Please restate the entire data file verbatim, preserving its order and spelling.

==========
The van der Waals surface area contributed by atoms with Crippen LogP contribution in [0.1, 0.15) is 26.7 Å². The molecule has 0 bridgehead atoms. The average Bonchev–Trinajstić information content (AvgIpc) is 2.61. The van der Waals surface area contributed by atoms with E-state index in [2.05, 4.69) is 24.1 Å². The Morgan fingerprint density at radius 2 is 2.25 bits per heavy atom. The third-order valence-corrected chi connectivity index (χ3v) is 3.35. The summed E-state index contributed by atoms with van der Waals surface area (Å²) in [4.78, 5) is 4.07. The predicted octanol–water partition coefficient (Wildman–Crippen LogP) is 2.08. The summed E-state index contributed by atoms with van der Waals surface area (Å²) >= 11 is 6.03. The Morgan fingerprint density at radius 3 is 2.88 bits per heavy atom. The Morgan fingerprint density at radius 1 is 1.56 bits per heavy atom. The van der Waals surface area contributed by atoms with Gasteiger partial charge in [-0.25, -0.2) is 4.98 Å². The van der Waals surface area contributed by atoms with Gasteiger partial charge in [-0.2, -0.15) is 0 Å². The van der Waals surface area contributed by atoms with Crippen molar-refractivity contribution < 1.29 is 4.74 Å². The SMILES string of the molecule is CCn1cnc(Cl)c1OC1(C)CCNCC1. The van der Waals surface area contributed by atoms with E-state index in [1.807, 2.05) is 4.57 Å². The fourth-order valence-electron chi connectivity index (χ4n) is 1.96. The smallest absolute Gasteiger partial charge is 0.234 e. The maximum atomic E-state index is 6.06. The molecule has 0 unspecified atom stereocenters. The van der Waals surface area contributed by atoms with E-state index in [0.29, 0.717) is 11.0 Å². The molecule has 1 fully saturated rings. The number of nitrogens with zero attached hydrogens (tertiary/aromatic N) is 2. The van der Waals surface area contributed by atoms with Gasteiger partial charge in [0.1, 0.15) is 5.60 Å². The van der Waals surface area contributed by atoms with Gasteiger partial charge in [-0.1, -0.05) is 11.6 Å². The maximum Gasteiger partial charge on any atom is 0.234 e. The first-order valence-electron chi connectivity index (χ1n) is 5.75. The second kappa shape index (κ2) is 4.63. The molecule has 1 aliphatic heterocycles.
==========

The van der Waals surface area contributed by atoms with Crippen LogP contribution in [0.1, 0.15) is 26.7 Å². The molecule has 0 bridgehead atoms. The average Bonchev–Trinajstić information content (AvgIpc) is 2.61. The van der Waals surface area contributed by atoms with E-state index in [2.05, 4.69) is 24.1 Å². The Morgan fingerprint density at radius 2 is 2.25 bits per heavy atom. The third-order valence-corrected chi connectivity index (χ3v) is 3.35. The summed E-state index contributed by atoms with van der Waals surface area (Å²) in [4.78, 5) is 4.07. The predicted octanol–water partition coefficient (Wildman–Crippen LogP) is 2.08. The summed E-state index contributed by atoms with van der Waals surface area (Å²) >= 11 is 6.03. The Morgan fingerprint density at radius 3 is 2.88 bits per heavy atom. The Morgan fingerprint density at radius 1 is 1.56 bits per heavy atom. The van der Waals surface area contributed by atoms with Gasteiger partial charge in [-0.25, -0.2) is 4.98 Å². The van der Waals surface area contributed by atoms with Gasteiger partial charge in [-0.2, -0.15) is 0 Å². The van der Waals surface area contributed by atoms with Crippen molar-refractivity contribution < 1.29 is 4.74 Å². The SMILES string of the molecule is CCn1cnc(Cl)c1OC1(C)CCNCC1. The van der Waals surface area contributed by atoms with E-state index in [1.807, 2.05) is 4.57 Å². The fourth-order valence-electron chi connectivity index (χ4n) is 1.96. The smallest absolute Gasteiger partial charge is 0.234 e. The maximum atomic E-state index is 6.06. The molecule has 0 unspecified atom stereocenters. The van der Waals surface area contributed by atoms with E-state index in [0.29, 0.717) is 11.0 Å². The molecule has 1 fully saturated rings. The number of nitrogens with zero attached hydrogens (tertiary/aromatic N) is 2. The van der Waals surface area contributed by atoms with Gasteiger partial charge in [0.1, 0.15) is 5.60 Å². The van der Waals surface area contributed by atoms with Gasteiger partial charge in [-0.1, -0.05) is 11.6 Å². The maximum Gasteiger partial charge on any atom is 0.234 e. The first-order valence-electron chi connectivity index (χ1n) is 5.75. The second kappa shape index (κ2) is 4.63. The molecule has 1 aliphatic heterocycles.